Chinese Works : Da bo re bo luo mi duo jing

Chinese Works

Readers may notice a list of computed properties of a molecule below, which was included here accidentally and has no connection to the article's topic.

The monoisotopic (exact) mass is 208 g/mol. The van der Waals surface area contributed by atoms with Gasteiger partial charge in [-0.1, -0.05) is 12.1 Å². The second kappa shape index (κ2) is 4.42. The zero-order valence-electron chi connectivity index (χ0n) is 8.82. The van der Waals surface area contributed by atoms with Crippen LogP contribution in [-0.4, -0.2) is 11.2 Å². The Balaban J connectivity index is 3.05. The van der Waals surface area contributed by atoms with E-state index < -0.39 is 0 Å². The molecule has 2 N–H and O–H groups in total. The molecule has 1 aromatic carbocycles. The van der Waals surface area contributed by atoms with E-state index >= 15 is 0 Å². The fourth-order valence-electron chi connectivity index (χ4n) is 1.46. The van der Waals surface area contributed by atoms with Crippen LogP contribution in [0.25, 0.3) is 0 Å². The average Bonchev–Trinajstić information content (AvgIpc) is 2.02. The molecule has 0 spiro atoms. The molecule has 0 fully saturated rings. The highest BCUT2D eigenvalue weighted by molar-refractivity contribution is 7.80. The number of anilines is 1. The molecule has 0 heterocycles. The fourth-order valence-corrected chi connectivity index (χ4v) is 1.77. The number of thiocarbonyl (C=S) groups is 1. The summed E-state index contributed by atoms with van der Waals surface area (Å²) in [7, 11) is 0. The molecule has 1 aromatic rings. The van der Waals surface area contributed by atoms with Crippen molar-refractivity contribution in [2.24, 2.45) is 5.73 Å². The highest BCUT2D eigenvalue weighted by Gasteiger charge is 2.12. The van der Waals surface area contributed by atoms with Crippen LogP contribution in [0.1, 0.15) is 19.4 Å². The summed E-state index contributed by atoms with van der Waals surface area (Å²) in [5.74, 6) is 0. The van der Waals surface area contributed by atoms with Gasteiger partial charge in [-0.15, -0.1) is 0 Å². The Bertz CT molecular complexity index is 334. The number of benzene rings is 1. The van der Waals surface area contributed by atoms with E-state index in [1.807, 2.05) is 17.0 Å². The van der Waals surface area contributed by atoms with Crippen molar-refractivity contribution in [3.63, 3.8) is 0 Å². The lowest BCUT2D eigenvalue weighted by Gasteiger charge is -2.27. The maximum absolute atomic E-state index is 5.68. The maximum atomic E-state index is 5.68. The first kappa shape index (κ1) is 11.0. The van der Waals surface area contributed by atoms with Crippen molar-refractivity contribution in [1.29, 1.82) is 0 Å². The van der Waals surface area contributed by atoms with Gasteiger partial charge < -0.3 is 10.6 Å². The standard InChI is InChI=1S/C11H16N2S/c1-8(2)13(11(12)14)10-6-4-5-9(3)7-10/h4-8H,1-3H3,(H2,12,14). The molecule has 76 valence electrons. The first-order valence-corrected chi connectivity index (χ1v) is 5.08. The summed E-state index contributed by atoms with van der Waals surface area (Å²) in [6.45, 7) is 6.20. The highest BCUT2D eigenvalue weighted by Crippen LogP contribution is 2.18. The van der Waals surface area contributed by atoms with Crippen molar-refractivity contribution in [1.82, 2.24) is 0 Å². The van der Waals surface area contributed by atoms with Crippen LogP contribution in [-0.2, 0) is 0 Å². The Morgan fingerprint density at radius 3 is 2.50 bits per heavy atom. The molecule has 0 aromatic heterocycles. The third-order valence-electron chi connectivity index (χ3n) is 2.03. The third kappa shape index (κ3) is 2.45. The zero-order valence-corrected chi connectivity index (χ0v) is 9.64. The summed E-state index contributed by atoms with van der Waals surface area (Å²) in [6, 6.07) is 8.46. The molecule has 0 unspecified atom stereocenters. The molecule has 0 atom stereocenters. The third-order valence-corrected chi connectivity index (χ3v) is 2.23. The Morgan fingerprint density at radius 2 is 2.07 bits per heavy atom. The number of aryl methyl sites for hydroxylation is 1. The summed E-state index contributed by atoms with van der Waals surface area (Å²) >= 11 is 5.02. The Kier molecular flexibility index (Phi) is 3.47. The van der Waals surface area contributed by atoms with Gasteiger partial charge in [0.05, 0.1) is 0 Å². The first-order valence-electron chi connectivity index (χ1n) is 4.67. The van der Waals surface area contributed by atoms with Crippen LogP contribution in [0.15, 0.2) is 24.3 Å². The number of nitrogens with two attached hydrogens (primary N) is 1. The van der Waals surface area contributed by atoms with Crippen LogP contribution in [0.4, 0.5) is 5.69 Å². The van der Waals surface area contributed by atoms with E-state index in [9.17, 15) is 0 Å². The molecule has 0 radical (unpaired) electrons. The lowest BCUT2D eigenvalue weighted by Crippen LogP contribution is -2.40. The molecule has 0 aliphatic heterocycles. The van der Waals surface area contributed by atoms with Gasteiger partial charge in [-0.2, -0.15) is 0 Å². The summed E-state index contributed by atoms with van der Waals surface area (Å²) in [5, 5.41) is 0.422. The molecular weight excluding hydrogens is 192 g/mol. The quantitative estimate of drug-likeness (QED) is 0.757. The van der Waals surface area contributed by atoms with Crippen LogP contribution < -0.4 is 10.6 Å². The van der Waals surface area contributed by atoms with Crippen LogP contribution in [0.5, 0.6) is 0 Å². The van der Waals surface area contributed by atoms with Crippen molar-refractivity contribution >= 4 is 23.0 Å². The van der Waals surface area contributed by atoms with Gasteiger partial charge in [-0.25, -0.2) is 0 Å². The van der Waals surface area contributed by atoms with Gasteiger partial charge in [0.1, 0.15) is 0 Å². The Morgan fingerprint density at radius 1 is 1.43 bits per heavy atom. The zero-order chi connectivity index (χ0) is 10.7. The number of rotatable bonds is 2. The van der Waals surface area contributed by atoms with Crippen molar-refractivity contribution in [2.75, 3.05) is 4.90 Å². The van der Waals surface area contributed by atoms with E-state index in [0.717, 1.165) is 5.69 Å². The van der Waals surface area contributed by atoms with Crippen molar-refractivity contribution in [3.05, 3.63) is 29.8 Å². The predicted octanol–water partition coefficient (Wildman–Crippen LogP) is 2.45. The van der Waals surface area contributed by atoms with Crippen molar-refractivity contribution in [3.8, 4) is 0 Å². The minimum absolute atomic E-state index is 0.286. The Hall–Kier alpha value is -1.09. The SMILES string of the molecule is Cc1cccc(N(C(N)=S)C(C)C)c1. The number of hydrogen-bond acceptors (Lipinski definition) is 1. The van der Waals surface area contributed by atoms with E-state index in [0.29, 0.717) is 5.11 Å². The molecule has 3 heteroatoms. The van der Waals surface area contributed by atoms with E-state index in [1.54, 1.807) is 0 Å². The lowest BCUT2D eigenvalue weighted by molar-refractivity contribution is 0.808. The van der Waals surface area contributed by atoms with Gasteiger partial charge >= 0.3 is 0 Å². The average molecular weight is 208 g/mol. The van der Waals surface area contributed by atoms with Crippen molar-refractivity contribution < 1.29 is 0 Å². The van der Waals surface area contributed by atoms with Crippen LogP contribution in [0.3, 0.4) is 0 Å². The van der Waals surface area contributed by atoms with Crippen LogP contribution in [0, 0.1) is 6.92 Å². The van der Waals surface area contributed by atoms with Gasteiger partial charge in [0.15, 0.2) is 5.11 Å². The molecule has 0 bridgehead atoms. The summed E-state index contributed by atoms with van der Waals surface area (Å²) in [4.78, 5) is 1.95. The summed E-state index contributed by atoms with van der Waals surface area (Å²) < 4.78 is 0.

<p style='text-align: justify;'>Buddhism was introduced to China from India during the first century BCE, and one of the most important means of its transmission was the translation of scriptural and liturgical texts into Chinese.</p> <p style='text-align: justify;'>Buddhism places special emphasis on the acquisition of merit by the reproduction and distribution of sacred texts, and this motivation in fact provided an important stimulus to the development of printing in China and the Far East in general, the earliest known specimens being all of this nature.</p> <p style='text-align: justify;'>Buddhist literature is extremely voluminous, and since the time of the introduction of Buddhism to China there have been several large-scale projects, often imperially sponsored, to translate and publish complete sets of the Buddhist canon.</p> <p style='text-align: justify;'>The item shown here is a part of such a project which was undertaken in China from 1127 to 1175. The text is the <i>Mahaprajña-paramita-sutra</i> or <i>Perfection of Wisdom</i>, translated into Chinese by Xuanzang (c. 602-664), who is famed as much for his translation work as for the seventeen year pilgrimage to India which he undertook in order to collect religious texts and bring them back to China.</p> <p style='text-align: justify;'>The text is printed from finely engraved wooden blocks, the characters being in the Song style (named after the dynasty during which the work was printed), which has been highly influential to the present day.</p> <p style='text-align: justify;'>The text comprises part of chapter 39, the whole of chapters 40-42 and part of chapter 43, occupying juan 卷 (fascicles) 301-310 of the Chinese translation of the <i>Śatasāhasrikā Prajñapārāmitā ('Perfection of Wisdom in 100,000 lines')</i>. A Nepalese manuscript of the Sanskrit original (<a target='_blank' class='externalLink' href='/view/MS-ADD-01630/1'>MS Add.1630-1632</a>) also features in the Cambridge Digital Library.</p> <p style='text-align: justify;'>The contents are summarised in the following table: <div> A: Fascicle (卷) number<br /> B: Chapter number<br /> C: Sections of chapter<br /> D: Chinese chapter title<br /> E: Pages in <i>Taishō Tripitaka</i> (No. 220, Vol. 6)<br /> F: Image numbers<br /> </div><br /> </p> <p style='text-align: justify;'> <table border='1'> <tr> <th>A</th> <th>B</th> <th>C</th> <th>D</th> <th>E</th> <th>F</th> </tr> <tr> <td>301<br /> 302</td> <td>39</td> <td>5<br /> 6</td> <td>难闻功德品</td> <td>531a-535c<br /> 535c-541a</td> <td>2-36<br /> 40-78</td> </tr> <tr> <td>303<br /> 304</td> <td>40</td> <td>1<br /> 2</td> <td>魔事品</td> <td>541a-547c<br /> 547c-552c</td> <td>80-124<br /> 127-162 </td> </tr> <tr> <td>305<br /> 306<br /> 307<br /> 308</td> <td>41</td> <td>1<br /> 2<br /> 3<br /> 4</td> <td>佛母品</td> <td>552c-557b<br /> 557b-562c<br /> 562c-568b<br /> 568b-571a</td> <td>165-200<br /> 203-241<br /> 245-285<br /> 288-308</td> </tr> <tr> <td>308<br /> 309<br /> 310 </td> <td>42</td> <td>1<br /> 2<br /> 3</td> <td>不思议等品</td> <td>571a-573b<br /> 573c-578c<br /> 578c-580b</td> <td>308-325<br /> 328-364<br /> 366-380</td> </tr> <tr> <td>310</td> <td>43</td> <td>1</td> <td>办事品</td> <td>580b-583c</td> <td>380-405</td> </tr> </table> </p>


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